New Zealand is known for it’s mom and pop shops. Little places that open up and might be gone in a year, or might stick around for a lifetime, depending on their appeal with the surrounding community. NZ is known for having a variety of these kinds of places open up and about 80% don’t end up thriving and eventually shut down. Still, this environment gives you the blessing of choice. You could eat at a different Indian restaurant everyday for a month. You could also do this with Chinese, korean, mexican, tapas, burgers, you name it. Then you have unique pop up’s like Vietnamese, Southern St. Louis cooking, and authentic American diners. It’s incredible. When I came back I noticed that we have plenty of choice, but it felt so industrial, concrete, and plain. Restaurant chains were very common, as were shopping malls, strip malls, fast food restaurants, grocery stores, and long highways connecting it all. If I had to try and describe it, there just didn’t feel like there was any culture in it. These areas were constructed for convenience, but devoid of any individuality, any…pride. That’s what I liked about small shops. You found someone in there who fought, sweat, and bled for their dreams. Again, this exists in America, ABSOLUTELY, it just wasn’t the impression I got when coming back.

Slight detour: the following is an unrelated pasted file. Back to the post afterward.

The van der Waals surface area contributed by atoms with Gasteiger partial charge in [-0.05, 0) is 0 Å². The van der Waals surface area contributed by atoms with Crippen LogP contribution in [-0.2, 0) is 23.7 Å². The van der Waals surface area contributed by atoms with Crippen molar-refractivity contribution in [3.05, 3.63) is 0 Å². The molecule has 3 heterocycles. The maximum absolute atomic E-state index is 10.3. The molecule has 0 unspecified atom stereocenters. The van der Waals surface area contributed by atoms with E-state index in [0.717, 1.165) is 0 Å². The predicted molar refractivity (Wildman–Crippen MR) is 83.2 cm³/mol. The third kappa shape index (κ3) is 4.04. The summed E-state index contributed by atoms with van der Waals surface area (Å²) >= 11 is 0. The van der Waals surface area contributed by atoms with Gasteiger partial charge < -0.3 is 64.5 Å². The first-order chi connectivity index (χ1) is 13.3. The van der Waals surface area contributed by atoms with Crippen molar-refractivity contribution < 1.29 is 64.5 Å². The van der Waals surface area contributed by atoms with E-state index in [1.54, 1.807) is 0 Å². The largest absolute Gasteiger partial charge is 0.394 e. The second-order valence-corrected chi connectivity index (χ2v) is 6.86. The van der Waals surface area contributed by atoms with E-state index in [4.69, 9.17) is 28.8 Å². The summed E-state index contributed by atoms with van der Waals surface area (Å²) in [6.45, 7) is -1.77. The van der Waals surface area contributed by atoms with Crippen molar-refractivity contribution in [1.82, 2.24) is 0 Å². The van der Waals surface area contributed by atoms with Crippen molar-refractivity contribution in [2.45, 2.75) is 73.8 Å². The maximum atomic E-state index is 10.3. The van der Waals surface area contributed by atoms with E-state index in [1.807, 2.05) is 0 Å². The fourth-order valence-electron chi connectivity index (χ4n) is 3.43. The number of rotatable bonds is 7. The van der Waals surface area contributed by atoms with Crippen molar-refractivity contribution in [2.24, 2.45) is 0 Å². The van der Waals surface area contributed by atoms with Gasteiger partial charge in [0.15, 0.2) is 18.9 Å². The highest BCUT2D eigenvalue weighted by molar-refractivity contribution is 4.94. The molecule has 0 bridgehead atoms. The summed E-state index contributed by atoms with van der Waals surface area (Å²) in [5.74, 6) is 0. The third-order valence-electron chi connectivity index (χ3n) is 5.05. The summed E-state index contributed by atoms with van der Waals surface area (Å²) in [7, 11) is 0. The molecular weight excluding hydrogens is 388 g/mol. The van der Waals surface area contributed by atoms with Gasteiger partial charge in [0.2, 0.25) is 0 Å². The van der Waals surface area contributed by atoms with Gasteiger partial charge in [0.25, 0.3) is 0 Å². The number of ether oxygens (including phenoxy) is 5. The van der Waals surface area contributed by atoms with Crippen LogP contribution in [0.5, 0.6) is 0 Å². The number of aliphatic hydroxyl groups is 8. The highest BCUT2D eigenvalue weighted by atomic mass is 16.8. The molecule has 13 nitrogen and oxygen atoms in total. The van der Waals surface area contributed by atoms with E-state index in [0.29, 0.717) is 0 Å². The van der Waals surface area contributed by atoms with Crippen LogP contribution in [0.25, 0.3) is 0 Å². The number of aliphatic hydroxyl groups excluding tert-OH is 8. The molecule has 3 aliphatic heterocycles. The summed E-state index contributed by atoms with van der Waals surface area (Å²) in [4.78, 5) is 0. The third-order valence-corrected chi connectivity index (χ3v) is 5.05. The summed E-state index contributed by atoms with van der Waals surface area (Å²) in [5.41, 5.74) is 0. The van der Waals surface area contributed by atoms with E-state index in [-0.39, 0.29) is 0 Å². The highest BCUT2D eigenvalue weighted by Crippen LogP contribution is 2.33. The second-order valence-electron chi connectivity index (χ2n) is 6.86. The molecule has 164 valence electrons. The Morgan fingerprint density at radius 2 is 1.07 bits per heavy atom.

4. Music

In New Zealand, you are going to expect some different types of music. I definitely heard more Pacifica music than I ever had in the states. I kinda liked some of it…enough to make a mix-playlist for the return back home. I’m not sure if I’ll ever hear the soothing tones of Stan Walker singing over the radio to Aotearoa from the beaches of Piha, but it will always fondly remind me of another time in my life.

3. Banking is Getting better…but

I’ve never really been too impressed with the banking infrastructure in the United States, but when I went to New Zealand…I got a dose of how this can be done better. Not only are the banks in general better at getting back to you and helping you with your problems and not charging you weird fees, BUT their “pay-and-go” system is incredible. They have a thing called EFTPOS or electronic funds transfer at point of sale. This allows you to pay very quickly. We pretty much have this too. But, they have “Pay Wave” allowing you to, when prompted, place your card next to the machine and pay with a beep. You’re done! That’s it! So simple and so hassle free. On top of that, their mobile banking is second to none. Because the banks communicate with each other fairly well, I can pay any of my friends via my phone, even if they have a different bank than me. I just type the amount, and send it. It’s like the money never left their pocket. This came in handy when we saw a movie together and ordered tickets online, or when we paid for a meal after eating out together. Seamless. SIDE NOTE: You can order seats in a theater for movies. How genius is that?! No more waiting in line. I’m gonna miss that.

2. Cars are HUGE